Wednesday, April 11, 2007

Everybody say "Wiiiiiii!!!!"

Okay, so I was also another who was disappointed that Super Smash Bros. (the original or Melee) wasn't one of the games that we were to play tonight. But given as the purpose of this was to have everyone play games that were easy to adjust to, I didn't mind so much afterwards.

I personally believe that the most popular game of the night was WarioWare: Smooth Moves for the Nintendo Wii. Although you can definitely not mess with classics like Tetris and Pac Man, since games like those paved the way for the games we have today, WarioWare is unique on its own right. So far, this game has made use of the new Nintendo technology in every way possible (and in the beginning, the only game until recently). It's funny because it also reflects on the times. We have become a fast-paced world. Our generation has grown up prepared to take on challenges that speeds towards us, including the current developing technology: internet, cell phones, computers, etc. The concept of the game is to figure out within a span of about 5-30 seconds (depending on the mini-game) what action must be taken with the controller when the command is given on the screen. The more the level is completed, the faster it goes until you reach the boss stage. The controller must be held in the position given (a picture of a man with his own "Form Baton" in the position) before the mini-game begins. What's even funnier are the messages in between, teaching the player in which position the controller must be held. The narrator's speech contrasts to that of the entire game: it's very slow and mellow, resulting in his punchlines being funnier.

Compared to the classic games played during class, the games in WarioWare were much more unexpected. Although you weren't sure where the ghosts would roam around next in Pacman, they would still follow the same pattern of trying to follow the yellow munching ball and destroy him. Whereas in WarioWare, each level was different. Each story had to use a different strategy (or strategies), and each strategy had several different uses that didn't appear in any certain order.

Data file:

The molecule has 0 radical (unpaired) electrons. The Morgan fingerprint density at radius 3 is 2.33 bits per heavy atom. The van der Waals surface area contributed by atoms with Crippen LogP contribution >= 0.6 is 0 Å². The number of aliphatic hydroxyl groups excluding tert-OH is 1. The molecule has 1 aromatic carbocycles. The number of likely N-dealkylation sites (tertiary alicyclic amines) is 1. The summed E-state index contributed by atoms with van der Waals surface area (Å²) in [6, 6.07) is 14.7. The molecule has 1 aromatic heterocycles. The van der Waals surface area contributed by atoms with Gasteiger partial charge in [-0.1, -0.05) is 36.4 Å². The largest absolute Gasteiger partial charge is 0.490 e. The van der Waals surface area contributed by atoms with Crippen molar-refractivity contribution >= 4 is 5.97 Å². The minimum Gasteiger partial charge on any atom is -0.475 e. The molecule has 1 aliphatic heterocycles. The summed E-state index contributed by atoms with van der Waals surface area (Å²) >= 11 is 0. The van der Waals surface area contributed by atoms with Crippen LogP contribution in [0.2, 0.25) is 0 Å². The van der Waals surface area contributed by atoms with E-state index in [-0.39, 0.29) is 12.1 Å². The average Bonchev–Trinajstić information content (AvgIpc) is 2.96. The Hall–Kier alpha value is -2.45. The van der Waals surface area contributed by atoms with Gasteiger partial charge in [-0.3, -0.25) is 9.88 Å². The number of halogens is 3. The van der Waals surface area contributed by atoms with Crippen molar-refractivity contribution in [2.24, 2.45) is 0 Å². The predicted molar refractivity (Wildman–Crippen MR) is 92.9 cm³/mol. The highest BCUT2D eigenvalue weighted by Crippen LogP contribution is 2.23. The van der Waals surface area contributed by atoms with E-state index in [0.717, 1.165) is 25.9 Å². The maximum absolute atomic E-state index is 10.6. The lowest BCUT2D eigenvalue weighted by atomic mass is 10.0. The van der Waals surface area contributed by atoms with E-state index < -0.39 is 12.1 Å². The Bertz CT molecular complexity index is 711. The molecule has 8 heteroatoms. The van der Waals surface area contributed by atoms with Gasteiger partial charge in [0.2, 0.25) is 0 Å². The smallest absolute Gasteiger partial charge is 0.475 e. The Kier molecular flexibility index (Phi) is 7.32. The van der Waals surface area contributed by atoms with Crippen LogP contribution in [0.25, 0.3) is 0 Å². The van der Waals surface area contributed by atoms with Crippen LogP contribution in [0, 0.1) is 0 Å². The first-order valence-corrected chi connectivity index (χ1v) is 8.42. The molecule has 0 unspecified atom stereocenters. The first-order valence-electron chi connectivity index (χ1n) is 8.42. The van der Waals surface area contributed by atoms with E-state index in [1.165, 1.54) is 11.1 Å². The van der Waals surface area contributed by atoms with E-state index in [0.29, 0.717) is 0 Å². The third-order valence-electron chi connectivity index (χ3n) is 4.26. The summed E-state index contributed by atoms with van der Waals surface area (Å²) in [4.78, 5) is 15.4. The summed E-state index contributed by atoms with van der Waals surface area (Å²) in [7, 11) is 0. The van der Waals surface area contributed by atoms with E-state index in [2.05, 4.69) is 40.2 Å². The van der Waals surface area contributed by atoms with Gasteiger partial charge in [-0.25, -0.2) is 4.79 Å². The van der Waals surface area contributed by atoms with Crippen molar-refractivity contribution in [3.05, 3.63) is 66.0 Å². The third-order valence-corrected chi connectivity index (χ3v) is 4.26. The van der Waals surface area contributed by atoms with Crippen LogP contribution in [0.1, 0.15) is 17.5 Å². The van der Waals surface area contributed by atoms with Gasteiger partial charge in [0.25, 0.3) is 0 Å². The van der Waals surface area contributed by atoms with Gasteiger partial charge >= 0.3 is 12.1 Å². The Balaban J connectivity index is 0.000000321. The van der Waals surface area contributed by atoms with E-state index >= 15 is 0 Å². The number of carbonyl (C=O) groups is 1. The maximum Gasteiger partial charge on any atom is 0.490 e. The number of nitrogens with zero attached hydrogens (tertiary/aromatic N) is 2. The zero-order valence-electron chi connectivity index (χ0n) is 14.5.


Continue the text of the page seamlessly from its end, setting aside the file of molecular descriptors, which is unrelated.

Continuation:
I guess what I'm trying to say is that although games do still in fact follow a pattern (take DDR for instance, the direction of the arrows are pretty much the same, depending on the stage) and have since the birth of video games, the player now has more choices (as in DDR, song choices) and variety (the many mini-games in WarioWare). Some reflect our fast-paced world, because if they didn't, gamers would be bored.

A question for regular gamers: does anyone notice that when you play certain games time seems to fly much faster than normal?



Blogger Stephanie Chien said...

Another thing I noticed with the Wii was that the objective of each mini-game was to do exactly as the screen said. If it told you to "Hula", you would actually hula. If it wanted you to pretend you were a samurai to slice a piece of log, you would. When was the last time technology was able to dictate your body actions? While DDR is the same, I felt like the Wii was able to utilize more of our upper body rather than just our legs. In general, these games differs from cinema in that video games have become so advanced that they actually allow participants to become physically involved. This aspect of the console is one of the reasons that it is more successful than the PS3 or XBox 360.

To answer your question about whether or not time seems to pass by faster when playing certain games, I definitely feel that way. This is really evident when you play something fun and exciting like Wario Ware, versus when you are flying around collecting clouds in Cloud. I felt like time passed by a lot faster in Wario Ware because there were always new things happening. I guess monotony slows time down for me, as Cloud did.

4/11/2007 5:13 PM  
Blogger Devaansh Shah said...

I agree with you that playing with the WiI was a completely different experience. I did feel that I could connect to the Virtual world on the Spatial and Temporal platforms much more effectively beacuse of the direct connection made possible by the controller.

4/15/2007 10:24 PM  

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